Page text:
Office of Management and Budget Approves OFCCP’s Revised Scheduling Letter

Posted in Federal Contractors

Blog Pic - US Capitol On September 30, 2014, the Office of Management and Budget (“OMB”) announced its approval of the supply and service recordkeeping requirements for the Office of Federal Contract Compliance Programs (“OFCCP”).  Significantly, the announcement includes the approval of a revised scheduling letter, including the itemized listing (collectively the “Scheduling Letter”), which the OFCCP issues to federal contractors and subcontractors to commence the desk-audit phase of a compliance review.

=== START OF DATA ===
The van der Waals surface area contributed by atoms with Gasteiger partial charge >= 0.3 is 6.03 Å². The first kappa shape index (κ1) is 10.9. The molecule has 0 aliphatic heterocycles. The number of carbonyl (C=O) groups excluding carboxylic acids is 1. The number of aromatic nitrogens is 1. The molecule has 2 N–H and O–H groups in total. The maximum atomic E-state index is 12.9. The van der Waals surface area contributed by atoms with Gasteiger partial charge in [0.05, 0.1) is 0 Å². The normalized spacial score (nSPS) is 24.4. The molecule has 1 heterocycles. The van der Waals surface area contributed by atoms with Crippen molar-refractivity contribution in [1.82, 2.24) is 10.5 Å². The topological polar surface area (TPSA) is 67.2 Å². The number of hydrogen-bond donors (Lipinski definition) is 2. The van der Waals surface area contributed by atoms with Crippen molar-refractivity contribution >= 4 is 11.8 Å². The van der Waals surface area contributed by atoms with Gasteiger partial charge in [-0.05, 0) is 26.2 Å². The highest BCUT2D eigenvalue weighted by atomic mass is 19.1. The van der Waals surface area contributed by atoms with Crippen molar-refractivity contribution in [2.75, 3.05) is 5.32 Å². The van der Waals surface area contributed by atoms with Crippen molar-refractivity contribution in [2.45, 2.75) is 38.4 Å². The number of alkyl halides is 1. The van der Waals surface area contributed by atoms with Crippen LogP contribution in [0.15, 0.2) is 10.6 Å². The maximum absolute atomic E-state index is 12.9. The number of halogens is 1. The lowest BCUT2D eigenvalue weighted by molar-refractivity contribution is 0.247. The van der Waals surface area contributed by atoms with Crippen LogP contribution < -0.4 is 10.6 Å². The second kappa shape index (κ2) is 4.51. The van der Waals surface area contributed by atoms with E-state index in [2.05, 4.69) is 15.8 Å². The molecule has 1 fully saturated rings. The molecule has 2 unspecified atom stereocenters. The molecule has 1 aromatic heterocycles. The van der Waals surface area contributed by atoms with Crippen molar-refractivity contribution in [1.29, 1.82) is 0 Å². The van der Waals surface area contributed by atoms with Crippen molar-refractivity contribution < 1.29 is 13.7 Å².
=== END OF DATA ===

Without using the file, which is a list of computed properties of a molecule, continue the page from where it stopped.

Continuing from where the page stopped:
A copy of the revised Scheduling Letter is available here.  The revised Scheduling Letter encompasses multiple revisions.  For instance, as to race and ethnicity, contractors are required to submit race and ethnicity information using five specified categories, rather than the current broad categories of minority and non-minority.

Moreover, the revised Scheduling Letter no longer requires contractors to submit annualized aggregate compensation data. Contractors, however, are required to submit individualized employee compensation data as of the date of the workforce analysis in the contractor’s affirmative action program. In addition to the individualized employee compensation data, contractors must also provide the job title, job group, and EEO-1 category for each employee.